Politically Correct Morals; Morally Correct Politics

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Politically Correct Morals; Morally Correct Politics

Guest Columnist

Mark Williams, Ph.D.
Professor of Rhetoric
California State University, Sacramento

Frequently lost on Christians is the distinction between the moral and the sacred, between virtue and holiness. Take the recent remark by RNC Chairwoman Ronna McDaniel who asserted, “I go to church for my moral leadership,” noting, “You can be the nicest, most moral person in the world; I don’t want you to be my president” unless you believe in deregulation and cutting taxes.[1] The clear implication was that policies, not morals, are what matter in a President. The statement—assuming, charitably, that it was a sincere expression of belief and not a Realpolitik soundbite to keep shallow evangelicals’ consciences numb—is not one that has any possible standing in any era of Christian thought with which I am acquainted. This is simply not how Christians have ever understood politics.

The relationship between politics and virtue is complex, but the first step in thinking clearly about that relationship is to recognize that it is an old problem, and Christians have built upon past insights.

Aristotle, in a much-misunderstood phrase, defines human beings as political-animals. What he means by this is that humans are by nature drawn to build communities “designed for the sake not of life alone, but of the good life.”[2] The good life is found in living out those virtues that build the commonwealth, that create the very possibility of a life together—and a rich, peaceful, happy life together, if these virtues are maturely cultivated. They are known as cardinal virtues, public virtues, and they are the foundation of civic virtue. Any compromise of these public virtues may result in a temporary advantage for one party, but the compromise will always undermine the unity that makes us a fellowship, a community, a nation. Make lying a norm in your party and you have taken a step toward making lying the norm in your culture. When that happens, you have made a good life (where we work together, build together, bear hardship together, and enjoy together the fruits of those common labors and sorrows) less likely; indeed: less possible. If you abandon public virtue or champion those who abandon public virtue, you—not someone else: you—have hollowed out the foundations of your country. Courage, fortitude, integrity, justice, self-control, wisdom: these virtues (and the list is not exhaustive) work together, balance one another, become a concert of beauty in a mature, well-ordered life and in a mature, well-ordered nation.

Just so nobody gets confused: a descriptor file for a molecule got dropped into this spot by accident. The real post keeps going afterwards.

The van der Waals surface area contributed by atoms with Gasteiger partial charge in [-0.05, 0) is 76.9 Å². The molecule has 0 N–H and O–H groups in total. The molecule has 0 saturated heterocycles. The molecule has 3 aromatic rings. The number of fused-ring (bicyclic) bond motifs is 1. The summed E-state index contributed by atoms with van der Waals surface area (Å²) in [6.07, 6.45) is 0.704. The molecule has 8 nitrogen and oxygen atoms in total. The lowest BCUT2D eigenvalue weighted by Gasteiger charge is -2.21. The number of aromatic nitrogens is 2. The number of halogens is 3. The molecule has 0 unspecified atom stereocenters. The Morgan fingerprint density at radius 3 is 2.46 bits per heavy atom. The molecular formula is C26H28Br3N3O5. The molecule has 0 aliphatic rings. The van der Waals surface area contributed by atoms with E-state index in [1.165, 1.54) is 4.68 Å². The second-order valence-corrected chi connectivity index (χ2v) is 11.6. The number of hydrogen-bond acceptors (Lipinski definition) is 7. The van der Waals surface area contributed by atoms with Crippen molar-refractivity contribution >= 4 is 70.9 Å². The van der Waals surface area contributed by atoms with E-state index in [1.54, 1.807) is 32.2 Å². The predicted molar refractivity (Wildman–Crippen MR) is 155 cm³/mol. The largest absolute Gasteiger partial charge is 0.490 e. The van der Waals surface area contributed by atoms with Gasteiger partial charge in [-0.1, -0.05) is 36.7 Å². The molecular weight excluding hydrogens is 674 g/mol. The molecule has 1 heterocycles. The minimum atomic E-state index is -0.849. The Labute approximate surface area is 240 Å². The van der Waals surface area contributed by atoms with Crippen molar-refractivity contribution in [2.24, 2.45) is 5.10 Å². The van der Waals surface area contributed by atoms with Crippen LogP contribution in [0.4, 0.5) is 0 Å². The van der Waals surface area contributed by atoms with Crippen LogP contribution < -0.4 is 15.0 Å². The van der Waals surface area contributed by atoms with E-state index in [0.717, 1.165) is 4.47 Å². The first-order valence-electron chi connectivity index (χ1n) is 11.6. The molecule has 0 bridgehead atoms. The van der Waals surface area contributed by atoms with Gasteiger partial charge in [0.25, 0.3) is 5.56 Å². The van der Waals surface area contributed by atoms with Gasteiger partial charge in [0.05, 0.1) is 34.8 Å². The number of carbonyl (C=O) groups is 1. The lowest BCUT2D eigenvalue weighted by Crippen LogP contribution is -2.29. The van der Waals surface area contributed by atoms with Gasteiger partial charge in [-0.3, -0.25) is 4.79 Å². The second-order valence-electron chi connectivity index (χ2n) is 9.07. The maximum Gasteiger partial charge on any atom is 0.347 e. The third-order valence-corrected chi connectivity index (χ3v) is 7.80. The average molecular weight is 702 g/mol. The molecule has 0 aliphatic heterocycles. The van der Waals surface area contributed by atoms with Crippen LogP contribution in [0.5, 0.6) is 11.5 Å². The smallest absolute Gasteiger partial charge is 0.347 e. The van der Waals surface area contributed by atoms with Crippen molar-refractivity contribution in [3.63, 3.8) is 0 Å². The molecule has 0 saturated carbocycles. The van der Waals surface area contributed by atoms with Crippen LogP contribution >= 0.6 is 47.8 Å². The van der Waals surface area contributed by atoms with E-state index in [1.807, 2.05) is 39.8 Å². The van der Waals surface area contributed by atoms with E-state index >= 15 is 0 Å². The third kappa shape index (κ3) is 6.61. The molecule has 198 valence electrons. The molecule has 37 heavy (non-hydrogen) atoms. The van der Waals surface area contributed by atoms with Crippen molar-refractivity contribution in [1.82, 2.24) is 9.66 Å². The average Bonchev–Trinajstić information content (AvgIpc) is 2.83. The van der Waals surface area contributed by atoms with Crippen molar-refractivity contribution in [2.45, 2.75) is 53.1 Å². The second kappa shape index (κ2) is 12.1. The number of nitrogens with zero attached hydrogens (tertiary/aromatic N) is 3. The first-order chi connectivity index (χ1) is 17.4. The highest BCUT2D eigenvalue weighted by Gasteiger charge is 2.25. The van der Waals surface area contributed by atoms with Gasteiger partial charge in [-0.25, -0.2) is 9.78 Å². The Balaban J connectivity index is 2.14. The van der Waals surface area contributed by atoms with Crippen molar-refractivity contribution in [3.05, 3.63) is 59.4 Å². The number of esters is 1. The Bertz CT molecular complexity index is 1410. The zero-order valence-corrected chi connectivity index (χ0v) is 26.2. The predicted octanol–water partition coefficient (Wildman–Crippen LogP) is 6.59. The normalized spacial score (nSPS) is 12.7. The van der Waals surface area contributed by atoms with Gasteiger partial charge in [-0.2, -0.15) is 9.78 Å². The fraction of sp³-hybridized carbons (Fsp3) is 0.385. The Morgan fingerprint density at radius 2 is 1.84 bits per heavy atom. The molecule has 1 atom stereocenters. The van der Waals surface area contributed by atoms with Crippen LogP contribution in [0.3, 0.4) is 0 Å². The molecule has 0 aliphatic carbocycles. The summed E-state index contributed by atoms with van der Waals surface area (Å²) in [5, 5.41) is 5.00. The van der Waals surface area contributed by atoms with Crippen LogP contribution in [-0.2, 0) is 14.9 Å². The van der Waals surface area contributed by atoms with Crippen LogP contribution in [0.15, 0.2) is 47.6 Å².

But here is what the Christian must remember. Virtues are essential to a nation, but they are not holiness. Aristotle himself notes this distinction at the end of both the Nicomachean and the Eudemian Ethics. The civic virtues are essential to build a political life that does not end in the calamity of tyranny. But beyond civic virtue is a separate and higher call: living in accordance with the Divine. Aristotle believed this higher calling could only fall upon those unique souls with powerful intellects, powerful education, and a powerful mastery of the public virtues. It is part of the Christian message that, in fact, everybody—even the poor and the uneducated and the sinner—might choose citizenship in the kingdom of God. And if you choose that citizenship, you must pursue the higher virtue of that Kingdom, namely holiness: faith, humility, service, hope, love.  Citizenship in God’s Kingdom is open to all—but required of no one.

Public virtue, however, is required of all, whether they choose to pursue holiness or not, whether they choose to join Christ’s Church or not. And anyone—Christian or non-Christian—who compromises public virtue while pursuing political victory poisons the whole system of trust and undermines the possibility of “one nation.”

The United States government neither endorses nor prohibits any religious faith. That is a founding principle of its covenant documents. In such a country, it is obviously wrong, of course, to ask our politicians to set an example of holiness. That is, indeed, not their task.  No politician should presume to teach us how to pray or read scripture. But let no fool believe this means that the President’s failings in the public virtues are irrelevant, so long as his policies match yours.  That is as broad a road to tyranny as could be paved.  Just ask Aristotle. Or Augustine. Or Dante. Or, if you ignore McDaniel, your own conscience might guide you on that question.

[1] Interview with Chris Cuomo, CNN Live, March 14, 2019, 9:13pm.

[2] H. R. Rackham, in the Loeb introduction to the Nichomachean Ethics, p. xvi.

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